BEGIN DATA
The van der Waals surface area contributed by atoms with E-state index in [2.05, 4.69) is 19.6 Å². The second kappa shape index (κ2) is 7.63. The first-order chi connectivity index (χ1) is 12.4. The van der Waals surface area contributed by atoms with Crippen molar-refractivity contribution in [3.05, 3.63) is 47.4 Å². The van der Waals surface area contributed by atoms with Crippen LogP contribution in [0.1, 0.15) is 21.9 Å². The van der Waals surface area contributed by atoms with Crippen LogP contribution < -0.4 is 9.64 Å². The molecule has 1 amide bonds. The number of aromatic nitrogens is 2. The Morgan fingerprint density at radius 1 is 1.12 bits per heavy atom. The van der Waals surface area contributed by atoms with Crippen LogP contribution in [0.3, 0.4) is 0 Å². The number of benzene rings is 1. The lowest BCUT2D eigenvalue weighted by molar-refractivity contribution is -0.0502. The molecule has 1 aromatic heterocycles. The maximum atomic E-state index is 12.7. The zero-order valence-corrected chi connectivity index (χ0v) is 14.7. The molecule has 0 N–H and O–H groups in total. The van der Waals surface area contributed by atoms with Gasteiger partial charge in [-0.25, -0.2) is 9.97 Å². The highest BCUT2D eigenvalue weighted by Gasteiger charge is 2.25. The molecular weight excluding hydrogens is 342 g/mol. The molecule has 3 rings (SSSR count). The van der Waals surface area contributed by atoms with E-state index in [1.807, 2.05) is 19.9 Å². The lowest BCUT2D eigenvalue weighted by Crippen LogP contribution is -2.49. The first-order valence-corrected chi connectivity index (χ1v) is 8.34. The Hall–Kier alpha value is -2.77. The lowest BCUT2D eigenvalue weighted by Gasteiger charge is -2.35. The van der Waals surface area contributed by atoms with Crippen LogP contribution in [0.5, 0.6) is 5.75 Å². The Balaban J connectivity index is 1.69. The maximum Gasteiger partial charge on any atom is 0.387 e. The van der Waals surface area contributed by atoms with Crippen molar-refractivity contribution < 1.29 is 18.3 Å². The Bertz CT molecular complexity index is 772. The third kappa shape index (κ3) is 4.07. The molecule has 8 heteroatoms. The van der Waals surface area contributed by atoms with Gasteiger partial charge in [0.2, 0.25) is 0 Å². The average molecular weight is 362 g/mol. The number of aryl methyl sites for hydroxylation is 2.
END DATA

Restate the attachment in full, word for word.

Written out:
The van der Waals surface area contributed by atoms with E-state index in [2.05, 4.69) is 19.6 Å². The second kappa shape index (κ2) is 7.63. The first-order chi connectivity index (χ1) is 12.4. The van der Waals surface area contributed by atoms with Crippen molar-refractivity contribution in [3.05, 3.63) is 47.4 Å². The van der Waals surface area contributed by atoms with Crippen LogP contribution in [0.1, 0.15) is 21.9 Å². The van der Waals surface area contributed by atoms with Crippen LogP contribution < -0.4 is 9.64 Å². The molecule has 1 amide bonds. The number of aromatic nitrogens is 2. The Morgan fingerprint density at radius 1 is 1.12 bits per heavy atom. The van der Waals surface area contributed by atoms with Crippen LogP contribution in [0.3, 0.4) is 0 Å². The number of benzene rings is 1. The lowest BCUT2D eigenvalue weighted by molar-refractivity contribution is -0.0502. The molecule has 1 aromatic heterocycles. The maximum atomic E-state index is 12.7. The zero-order valence-corrected chi connectivity index (χ0v) is 14.7. The molecule has 0 N–H and O–H groups in total. The van der Waals surface area contributed by atoms with Gasteiger partial charge in [-0.25, -0.2) is 9.97 Å². The highest BCUT2D eigenvalue weighted by Gasteiger charge is 2.25. The molecular weight excluding hydrogens is 342 g/mol. The molecule has 3 rings (SSSR count). The van der Waals surface area contributed by atoms with E-state index in [1.807, 2.05) is 19.9 Å². The lowest BCUT2D eigenvalue weighted by Crippen LogP contribution is -2.49. The first-order valence-corrected chi connectivity index (χ1v) is 8.34. The Hall–Kier alpha value is -2.77. The lowest BCUT2D eigenvalue weighted by Gasteiger charge is -2.35. The van der Waals surface area contributed by atoms with Crippen LogP contribution in [0.5, 0.6) is 5.75 Å². The Balaban J connectivity index is 1.69. The maximum Gasteiger partial charge on any atom is 0.387 e. The van der Waals surface area contributed by atoms with Crippen molar-refractivity contribution < 1.29 is 18.3 Å². The Bertz CT molecular complexity index is 772. The third kappa shape index (κ3) is 4.07. The molecule has 8 heteroatoms. The van der Waals surface area contributed by atoms with Gasteiger partial charge in [0.2, 0.25) is 0 Å². The average molecular weight is 362 g/mol. The number of aryl methyl sites for hydroxylation is 2.